The case against Abiri sets a dangerous precedent, threatening freedom of the press in Nigeria.
A familiar secrecy is set to dominate the renewed prosecution of Nigerian journalist Jones Abiri.
On December 12, Abiri is scheduled to appear again in federal court where he is charged with terrorism, sabotage and cybercrimes. The prosecution says they have new evidence against him but have asked the judge for permission to keep their witnesses anonymous.
In over three years of prosecution, this is only the most recent effort to deny transparency on a case symbolic of broader concerns about press freedom and accountability in Nigeria.
Abiri’s trial continues amid a wider crackdown on freedom of the press and free expression in Nigeria. In recent months, several Nigerian journalists have been jailed for their work, while others have been attacked, even killed, covering protests.
Omoyele Sowore, a US resident and founder of the Sahara Reporters online newspaper, was arrested on August 3 after calling for nationwide protests and remains in detention. In June, Nigeria’s Department of State Security (DSS) also arrested multiple social media users without disclosing their names. Peter Afunanya, the DSS spokesperson, has not responded to repeated calls and messages for clarity about their identities and whereabouts.
Abiri was the editor and publisher of his newspaper, The Weekly Source in Nigeria’s southern Yenagoa city, when he was arrested for the first time in July 2016. The DSS detained him on terrorism allegations and held him in secret for more than two years without access to his family or a lawyer. DSS provided no information about him, and speculation swirled that he was dead.
Finally, in August 2018, after local journalists and rights groups repeatedly raised his case with officials, Abiri was brought to a magistrate’s court in Abuja, Nigeria’s capital, and charged with allegedly demanding payments from oil companies. The government maintained he was a militant, but no evidence was ever presented and the case was thrown out over a jurisdictional issue. A separate court at the time ordered the Nigerian government to compensate Abiri 10.5 million naira ($29,000) for violation of his constitutional rights. They have yet to pay.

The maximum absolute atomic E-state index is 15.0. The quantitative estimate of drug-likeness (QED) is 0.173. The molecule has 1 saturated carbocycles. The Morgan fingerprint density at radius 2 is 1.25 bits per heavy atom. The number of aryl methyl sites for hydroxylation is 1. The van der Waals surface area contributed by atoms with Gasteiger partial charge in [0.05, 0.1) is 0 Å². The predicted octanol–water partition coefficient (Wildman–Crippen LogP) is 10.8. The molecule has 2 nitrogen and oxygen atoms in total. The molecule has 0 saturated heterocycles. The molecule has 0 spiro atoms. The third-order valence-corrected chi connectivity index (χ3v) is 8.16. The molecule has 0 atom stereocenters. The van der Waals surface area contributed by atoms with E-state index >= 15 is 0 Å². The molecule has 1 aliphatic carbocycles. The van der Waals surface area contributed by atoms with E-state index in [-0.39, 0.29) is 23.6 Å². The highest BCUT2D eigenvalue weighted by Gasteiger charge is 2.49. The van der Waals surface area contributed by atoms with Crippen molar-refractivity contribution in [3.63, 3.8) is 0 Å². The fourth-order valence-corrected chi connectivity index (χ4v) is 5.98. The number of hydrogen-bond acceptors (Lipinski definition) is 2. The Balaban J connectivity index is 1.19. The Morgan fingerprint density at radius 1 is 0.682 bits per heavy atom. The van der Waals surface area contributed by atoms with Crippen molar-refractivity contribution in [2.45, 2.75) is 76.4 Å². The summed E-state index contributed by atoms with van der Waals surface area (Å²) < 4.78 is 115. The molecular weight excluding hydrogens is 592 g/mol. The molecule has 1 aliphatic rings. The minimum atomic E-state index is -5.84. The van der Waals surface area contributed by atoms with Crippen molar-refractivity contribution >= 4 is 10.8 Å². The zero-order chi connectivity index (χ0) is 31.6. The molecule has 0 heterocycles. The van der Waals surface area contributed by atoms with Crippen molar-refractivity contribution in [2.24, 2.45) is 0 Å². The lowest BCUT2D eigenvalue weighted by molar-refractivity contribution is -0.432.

In September 2018, Abiri returned home to Nigeria’s southern Bayelsa state and reopened his newspaper. But he would not be free for long.
In March this year, he was summoned by the DSS for questioning and two months later arrested again; he was then charged with the same alleged crimes that were dismissed by the court in 2018. In late October, Abiri was released on bail.
The ongoing trial, however, could be the first time Abiri and the Nigerian public see courtroom evidence attempting to justify the journalist’s years behind bars. That is, unless it is kept secret.
In June, the prosecution asked for their witnesses to be granted “protection”, which would mean they are permitted to remain anonymous. Samuel Ogala, Abiri’s lawyer, told me that if the judge grants the request, neither he nor Abiri would be permitted to know who the witnesses are. They would be forced to trust the words of the accusers without any ability to assess the credibility of those that speak them.
The prospect of a trial shrouded in secrecy was made more real by a separate Nigerian federal court decision in October, which granted anonymity to individuals expected to testify against jailed journalist Agba Jalingo. The public has also been barred from the courtroom when the witnesses are called.
Jalingo’s lawyer said the prosecution claimed their witnesses feared being attacked. The lead prosecutor in Abiri’s case, Aminu Kayode Alilu, declined to comment on why witness protection would be necessary.
During and after Nigeria’s February 2019 presidential and state elections, I interviewed journalists in Abuja and Lagos on their feelings about the future of press freedom in their country. Abiri and his traumatic experience at the hands of security services featured in almost every answer. How he was and is being treated looms in the consciousness of the Nigerian press. If Abiri could be kept for years without trial, who else could disappear into a detention facility?
Abiri’s case represents something bigger than his individual fight for freedom and justice. To keep secret the identities of the witnesses set to testify against him is to deny Nigerian journalists and the public a full and honest explanation for why one of their peers suffered so greatly. Without transparency, Abiri’s prosecution will remain a chilling spectre.